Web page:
Massachusetts Senator Elizabeth Warren launched a fierce attack on presumptive Republican nominee Donald Trump on Sunday 27 June, during her first joint campaign appearance with presumptive Democratic candidate Hillary Clinton in Cincinnati, Ohio. Warren, who is rumoured to be on Clinton's list of potential running mates, called Trump an "insecure money grubber" who is motivated by hate and greed.
Warren slammed Trump as a "thin-skinned bully driven by insecurity and hate" who thinks of no one but himself. "When Donald says he'll make America great, he means greater for rich guys just like Donald Trump," Warren said, while "he'll crush you into the dirt."
When Clinton traded places at the microphone, she did not deliver any attacks but laughingly congratulated her for the jabs. "I do just love to see how she gets under Donald Trump's thin skin," Clinton said, according to The Washington Post.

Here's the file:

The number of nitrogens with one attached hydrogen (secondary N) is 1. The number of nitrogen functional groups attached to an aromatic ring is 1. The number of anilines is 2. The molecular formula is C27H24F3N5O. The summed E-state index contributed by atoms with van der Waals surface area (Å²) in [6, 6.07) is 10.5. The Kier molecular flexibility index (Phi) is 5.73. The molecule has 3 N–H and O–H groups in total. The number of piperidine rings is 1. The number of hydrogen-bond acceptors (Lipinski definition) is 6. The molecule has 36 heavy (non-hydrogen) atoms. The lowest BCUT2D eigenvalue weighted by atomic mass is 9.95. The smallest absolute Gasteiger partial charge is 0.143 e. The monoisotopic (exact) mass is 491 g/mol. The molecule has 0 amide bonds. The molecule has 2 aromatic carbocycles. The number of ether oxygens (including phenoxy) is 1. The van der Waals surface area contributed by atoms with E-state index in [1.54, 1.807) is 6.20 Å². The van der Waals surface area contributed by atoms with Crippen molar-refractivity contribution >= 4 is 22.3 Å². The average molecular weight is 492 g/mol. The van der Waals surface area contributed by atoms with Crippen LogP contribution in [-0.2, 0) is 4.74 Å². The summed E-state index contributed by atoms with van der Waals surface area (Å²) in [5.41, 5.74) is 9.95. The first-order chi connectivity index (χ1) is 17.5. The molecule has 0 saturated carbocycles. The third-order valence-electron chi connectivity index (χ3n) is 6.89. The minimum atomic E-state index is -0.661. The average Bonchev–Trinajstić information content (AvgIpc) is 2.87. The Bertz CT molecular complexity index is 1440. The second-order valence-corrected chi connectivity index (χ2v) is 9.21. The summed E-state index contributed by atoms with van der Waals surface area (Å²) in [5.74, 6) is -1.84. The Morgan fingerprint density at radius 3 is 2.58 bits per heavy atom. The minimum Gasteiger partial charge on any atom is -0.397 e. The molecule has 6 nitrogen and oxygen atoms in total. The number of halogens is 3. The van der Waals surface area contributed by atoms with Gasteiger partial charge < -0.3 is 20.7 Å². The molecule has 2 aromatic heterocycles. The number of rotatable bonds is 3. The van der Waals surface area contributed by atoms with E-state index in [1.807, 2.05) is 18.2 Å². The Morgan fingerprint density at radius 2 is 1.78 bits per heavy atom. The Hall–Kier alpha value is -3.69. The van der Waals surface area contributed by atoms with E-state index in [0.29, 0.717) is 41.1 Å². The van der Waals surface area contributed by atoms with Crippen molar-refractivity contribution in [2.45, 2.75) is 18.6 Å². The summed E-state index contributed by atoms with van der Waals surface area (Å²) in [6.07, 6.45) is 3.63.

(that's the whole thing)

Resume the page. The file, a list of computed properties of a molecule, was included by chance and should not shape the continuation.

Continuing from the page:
The senator and former secretary of state proved to be a powerful duo that could give the bombastic real estate mogul a run for his money. NBC News noted that while she is on Clinton's VP shortlist, Warren also demonstrated she could be an important asset in Clinton's campaign whatever role she's given.
"Hillary has brains, she has guts, she has thick skin and steady hands. But most of all, she has a good heart. And that's what America needs. And that's why I'm with her," Warren proclaimed according to NBC News, as she led the crowd in chants of "Hill-a-ry! Hill-a-ry!"
Clinton hopes to use Warren's support to woo in liberal supporters of rival Democratic candidate and self-proclaimed democratic socialist Bernie Sanders, Reuters reported. Warren was late in throwing her support behind Clinton, waiting until she had earned enough delegates to secure the Democratic nomination.
In response to the verbal onslaught, Trump released a statement calling Warren "a sellout" for supporting Clinton. Trump then called NBC News to repeatedly refer to Warren as a "racist" for allegedly distorting her Native American heritage. "We call her Pocahontas for a reason."
Trump has continued to slide in general election polls against Clinton. An ABC News/Washington Post poll released 24 June found Clinton ahead by double digits, 51% to 39%. She was up by five points in separate polls by NBC News/Wall Street Journal and Rasmussen Reports. The candidates are set to become official nominees in July during their respective party conventions.